10 Hangover Remedies: What Works?
Don't get your hopes up
Alternating your drinks with water or another nonalcoholic beverage can help you slow down and stay hydrated. If you still wind up with a hangover, you may be inclined to try one of the many supposedly tried-and-true remedies.
However, traditional hangover remedies are often ineffective, and some of them may actually make you feel worse.
Hair of the dog
The alcohol may temporarily help your symptoms but could hurt in the long run. Hangovers make you feel horrible because alcohol is toxic, Dr. Cutler explains, and you need to give your body a chance to recover. That morning drink could lead to an even worse hangover the following day.
Eat light and stay hydrated, agrees John Brick, PhD, an alcohol research scientist and author of The Doctor’s Hangover Handbook. "No specific foods are recommended, although honey sandwiches are helpful to some people," Brick says.
All Alka-Seltzer varieties contain sodium bicarbonate (also known as baking soda), which will help settle a queasy belly by neutralizing stomach acid. Still, other ingredients, notably aspirin and citric acid, may irritate your stomach after a night of heavy drinking.
A 2005 review article in the journal BMJ identified eight peer-reviewed, placebo-controlled studies of hangover remedies, and concluded that "no compelling evidence exists" to support their use.
Dr. Cutler suggests taking a multivitamin instead to restore the nutrients your body may have lost during a binge.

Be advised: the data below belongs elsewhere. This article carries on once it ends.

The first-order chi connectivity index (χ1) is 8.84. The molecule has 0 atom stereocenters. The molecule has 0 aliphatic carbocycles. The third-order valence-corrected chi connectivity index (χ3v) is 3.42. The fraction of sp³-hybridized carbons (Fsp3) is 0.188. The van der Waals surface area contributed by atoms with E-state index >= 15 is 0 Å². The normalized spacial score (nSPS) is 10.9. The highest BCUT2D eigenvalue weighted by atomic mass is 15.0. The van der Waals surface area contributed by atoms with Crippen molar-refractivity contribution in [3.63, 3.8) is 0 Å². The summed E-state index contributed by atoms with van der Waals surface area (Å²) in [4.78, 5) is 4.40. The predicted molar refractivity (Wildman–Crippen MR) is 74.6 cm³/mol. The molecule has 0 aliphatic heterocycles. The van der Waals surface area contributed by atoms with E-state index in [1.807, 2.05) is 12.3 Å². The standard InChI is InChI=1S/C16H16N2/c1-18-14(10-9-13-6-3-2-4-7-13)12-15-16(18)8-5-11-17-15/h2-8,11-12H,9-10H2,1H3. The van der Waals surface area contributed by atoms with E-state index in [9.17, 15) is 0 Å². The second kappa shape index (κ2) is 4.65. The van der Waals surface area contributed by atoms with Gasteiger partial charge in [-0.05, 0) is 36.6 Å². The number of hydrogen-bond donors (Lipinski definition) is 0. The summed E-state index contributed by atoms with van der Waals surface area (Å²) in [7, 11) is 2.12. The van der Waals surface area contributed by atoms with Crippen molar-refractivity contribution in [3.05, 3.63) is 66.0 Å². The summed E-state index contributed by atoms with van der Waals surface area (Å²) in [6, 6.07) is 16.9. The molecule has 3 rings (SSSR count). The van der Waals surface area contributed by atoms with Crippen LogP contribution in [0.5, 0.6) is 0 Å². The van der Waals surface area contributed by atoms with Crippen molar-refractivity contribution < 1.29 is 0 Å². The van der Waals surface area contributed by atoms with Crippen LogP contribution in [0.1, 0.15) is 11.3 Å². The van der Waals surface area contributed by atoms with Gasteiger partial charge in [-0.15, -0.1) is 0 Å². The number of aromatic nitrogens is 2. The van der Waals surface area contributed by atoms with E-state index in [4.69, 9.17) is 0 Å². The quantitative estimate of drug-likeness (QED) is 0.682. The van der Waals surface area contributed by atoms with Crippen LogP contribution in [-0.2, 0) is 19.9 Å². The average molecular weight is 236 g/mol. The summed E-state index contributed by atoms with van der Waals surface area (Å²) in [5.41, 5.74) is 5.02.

If you’re a regular coffee drinker, skipping java when you’re hung over may—or may not—be a good idea, Brick says. You may wind up layering a pounding caffeine-withdrawal headache on top of your hangover woes when you miss your regular morning fix.
That said, caffeine narrows your blood vessels and boosts blood pressure. "Both of these may make the hangover worse," Brick says. "If you drink coffee regularly, you might try a very small amount in the morning. Wait 30 to 60 minutes and see how you feel."
Water and sports drinks
Nevertheless, replacing the fluid you've lost will likely help you feel a little less miserable. "Juice, water, Gatorade, all those thingsthey're going to make you feel better," says Dr. Cutler.
Take pain relievers
For women who have PMS-related pain such as cramping, breast tenderness, backaches, or headaches, nonsteroidal anti-inflammatory pain relievers (NSAIDs) can provide some relief.
These include ibuprofen (Advil and similar drugs) and naproxen (Aleve).
Or you can try over-the-counter remedies specifically aimed at PMS like Pamprin and Midol. These often combine some sort of pain reliever with caffeine.
"Remember: If you've been drinking heavily, you could be a little dehydrated, you could be metabolically behind on your nutrition, and exercise is going to require hydration and nutrition," Dr. Cutler says. "Exercise is always the right thing to do, but I don't think [on] the morning you wake up with a hangover, exercise is what you need." What you really need is rest, he adds.
If you're already somewhat dehydrated, excessive sweating can be harmful, and even deadly. Researchers from the Finnish State Alcohol Company's Research Laboratories, in Helsinki, warn that sauna bathing while hung over carries "real health risks," including dangerous drops in blood pressure and abnormal heart rhythms.
If you have the luxury of "sleeping it off" the next day, do so. Your foggy brain and achy body will thank you. "The body’s got an amazing capacity to heal on its own," says Dr. Cutler.
In the end, the only surefire treatment for a hangover is time.